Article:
Paul Schimmel's 22-Year Tenure at L.A. MOCA, From California Conceptualism to Murakami Maximalism
Paul Schimmel, one of the most well-respected curators in the country, has left his position as chief curator at the Los Angeles Museum of Contemporary Art, according to multiple reports. He served in that capacity since 1990, joining the museum after five years as curator at the Newport Harbor Art Museum (now the Orange County Museum of Art). The firing was made by the museum's board of trustees, which includes collectors Steve Cohen and Maria Bell, and is effective immediately, according to the Los Angeles Times. MOCA board co-chair David G. Johnson confirms Schimmel's departure, but denies he was fired. "Paul Schimmel is stepping down as MOCA's chief curator," he said in a statement. "It is amicable and there will be a press release tomorrow."
Schimmel will complete his work on MOCA's fall exhibition "Destroy the Picture: Painting the Void, 1949-1962" on a contract basis, according to the Times, but it is unclear whether he will finish organizing the museum's planned Richard Hamilton retrospective, which was to travel to Philadelphia, Madrid, and the Tate Modern in London.
Reports of financial trouble and rumors of tension between MOCA director Jeffrey Deitch and Schimmel have long plagued the museum. In March, the LAT reported that the institution had lost three key finance figures in as many months, "a turnover that begins to look like turmoil," according to former MOCA chief executive Charles E. Young. Meanwhile, some say that efforts to build the endowment or even tap promised matching funds from philanthropist Eli Broad have languished. L.A. blogger Mat Gleason, who first reported Schimmel's dismissal, has said that the curator's departure was accompanied by layoffs in other parts of the museum following an end-of-fiscal-year budget meeting on Tuesday. That has yet to be confirmed by museum officials.
Deitch and Schimmel have reportedly butted heads since the former gallerist's arrival at the museum in 2010. According to blogger Paul Klein, Deitch planned a solo exhibition of Theaster Gates last year merely to "demonstrate his authority" because "Schimmel... and Deitch hate each other."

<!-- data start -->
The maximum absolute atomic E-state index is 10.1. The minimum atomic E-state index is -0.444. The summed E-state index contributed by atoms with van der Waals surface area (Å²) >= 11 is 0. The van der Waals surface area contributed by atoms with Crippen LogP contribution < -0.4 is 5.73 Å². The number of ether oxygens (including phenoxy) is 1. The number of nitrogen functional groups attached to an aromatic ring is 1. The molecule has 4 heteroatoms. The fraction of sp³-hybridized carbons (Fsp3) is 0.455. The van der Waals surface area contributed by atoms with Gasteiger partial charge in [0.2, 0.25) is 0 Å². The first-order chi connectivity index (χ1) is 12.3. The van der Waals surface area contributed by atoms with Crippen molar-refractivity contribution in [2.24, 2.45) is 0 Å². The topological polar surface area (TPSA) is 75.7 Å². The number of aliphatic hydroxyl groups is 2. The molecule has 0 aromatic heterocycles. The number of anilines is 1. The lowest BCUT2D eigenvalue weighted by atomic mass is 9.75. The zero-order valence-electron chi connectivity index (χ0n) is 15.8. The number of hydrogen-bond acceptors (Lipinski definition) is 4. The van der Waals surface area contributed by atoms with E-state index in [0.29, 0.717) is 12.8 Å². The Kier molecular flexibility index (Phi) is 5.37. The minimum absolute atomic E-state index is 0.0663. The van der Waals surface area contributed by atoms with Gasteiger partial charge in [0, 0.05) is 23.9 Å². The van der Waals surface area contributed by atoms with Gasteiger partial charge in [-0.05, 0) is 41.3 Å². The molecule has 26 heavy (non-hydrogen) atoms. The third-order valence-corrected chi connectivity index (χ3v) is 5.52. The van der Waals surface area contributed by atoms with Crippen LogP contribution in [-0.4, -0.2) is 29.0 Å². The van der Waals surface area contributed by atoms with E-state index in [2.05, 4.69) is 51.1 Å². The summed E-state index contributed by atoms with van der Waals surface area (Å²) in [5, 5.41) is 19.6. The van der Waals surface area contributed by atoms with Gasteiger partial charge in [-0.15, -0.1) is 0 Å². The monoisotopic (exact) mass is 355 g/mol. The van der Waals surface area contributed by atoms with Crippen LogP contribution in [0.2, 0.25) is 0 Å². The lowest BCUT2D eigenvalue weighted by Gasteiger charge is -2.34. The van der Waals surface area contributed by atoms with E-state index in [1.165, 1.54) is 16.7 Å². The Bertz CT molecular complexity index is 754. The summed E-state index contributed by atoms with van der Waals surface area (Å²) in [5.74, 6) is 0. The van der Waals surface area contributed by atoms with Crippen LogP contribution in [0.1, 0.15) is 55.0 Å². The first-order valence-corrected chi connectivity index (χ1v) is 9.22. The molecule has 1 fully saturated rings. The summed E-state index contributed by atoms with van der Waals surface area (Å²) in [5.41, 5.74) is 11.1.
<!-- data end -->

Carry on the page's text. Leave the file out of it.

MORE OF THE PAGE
In his 22 years at the museum, Schimmel mounted some of its most rigorous and ambitious exhibitions. Though born and raised in New York, the Syracuse University alumnus is a self-professed L.A.-ophile, and has spent much of his career examining the artists who defined the city. Most famously, his 1992 show "Helter Skelter" surveyed the work of 16 visual artists and 10 writers working in Los Angeles art in the 1990s. Schimmel's 2007 survey of Takashi Murakami, which later traveled to the Brooklyn Museum, saw its fair share of controversy amidst accusations of pandering and commercialism: Schimmel famously allowed Murakami to install a Louis Vuitton boutique inside the exhibition.
"Some curatorial work should be speculative," he once told the L.A. Weekly. "Curators should be able to say that they believe in something, they think it’s important, and they’re going to show it without waiting for a consensus."
Insofar as museum curators are celebrities in the art world, Schimmel could be considered among the ranks of Klaus Biesenbach (though less fashionable and media-friendly), Massimiliano Gioni (though with less of an international profile), and Paola Antonelli. That he is so well known despite working outside of the East Coast museum publicity cyclone is a testament to Schimmel's influence.
Schimmel's most recent expansive endeavor, "Under the Big Black Sun: California Art 1974-1981," staged in conjunction with the Getty's Pacific Standard Time initiative, was in many ways a prequel to "Helter Skelter": It examined political art during the tumultuous period beginning with Richard Nixon's resignation and ending with Ronald Reagan's inauguration.
A friend and active supporter of the late artist Mike Kelley, Schimmel serves as one of three co-directors of the artist's foundation, which was established shortly after his death earlier this year and, once it begins receiving funds from the estate, aims to make grants to institutions in line with Kelley's wishes and established practice.
A representative from the office of board member Eli Broad did not respond to a message seeking comment, and a rep from the museum declined to comment beyond its prepared statement.